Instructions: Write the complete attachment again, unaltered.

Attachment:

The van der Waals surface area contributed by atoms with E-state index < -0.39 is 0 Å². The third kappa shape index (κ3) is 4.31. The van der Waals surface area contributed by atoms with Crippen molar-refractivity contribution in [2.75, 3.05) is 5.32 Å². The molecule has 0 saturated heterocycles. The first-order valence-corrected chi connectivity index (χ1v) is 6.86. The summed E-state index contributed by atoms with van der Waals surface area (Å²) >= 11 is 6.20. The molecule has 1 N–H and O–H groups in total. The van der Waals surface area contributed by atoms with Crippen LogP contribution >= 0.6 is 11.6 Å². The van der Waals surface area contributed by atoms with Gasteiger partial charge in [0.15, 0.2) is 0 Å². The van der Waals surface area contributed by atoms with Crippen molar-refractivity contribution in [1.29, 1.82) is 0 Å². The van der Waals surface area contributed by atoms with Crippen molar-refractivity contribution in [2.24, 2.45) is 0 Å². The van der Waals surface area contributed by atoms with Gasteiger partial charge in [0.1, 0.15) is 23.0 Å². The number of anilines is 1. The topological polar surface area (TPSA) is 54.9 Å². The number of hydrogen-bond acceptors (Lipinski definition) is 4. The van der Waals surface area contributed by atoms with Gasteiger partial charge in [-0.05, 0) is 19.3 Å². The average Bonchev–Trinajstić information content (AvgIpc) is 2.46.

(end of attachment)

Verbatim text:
The van der Waals surface area contributed by atoms with E-state index < -0.39 is 0 Å². The third kappa shape index (κ3) is 4.31. The van der Waals surface area contributed by atoms with Crippen molar-refractivity contribution in [2.75, 3.05) is 5.32 Å². The molecule has 0 saturated heterocycles. The first-order valence-corrected chi connectivity index (χ1v) is 6.86. The summed E-state index contributed by atoms with van der Waals surface area (Å²) >= 11 is 6.20. The molecule has 1 N–H and O–H groups in total. The van der Waals surface area contributed by atoms with Crippen LogP contribution >= 0.6 is 11.6 Å². The van der Waals surface area contributed by atoms with Gasteiger partial charge in [0.15, 0.2) is 0 Å². The van der Waals surface area contributed by atoms with Crippen molar-refractivity contribution in [1.29, 1.82) is 0 Å². The van der Waals surface area contributed by atoms with Crippen molar-refractivity contribution in [2.24, 2.45) is 0 Å². The van der Waals surface area contributed by atoms with Gasteiger partial charge in [0.1, 0.15) is 23.0 Å². The number of anilines is 1. The topological polar surface area (TPSA) is 54.9 Å². The number of hydrogen-bond acceptors (Lipinski definition) is 4. The van der Waals surface area contributed by atoms with Gasteiger partial charge in [-0.05, 0) is 19.3 Å². The average Bonchev–Trinajstić information content (AvgIpc) is 2.46.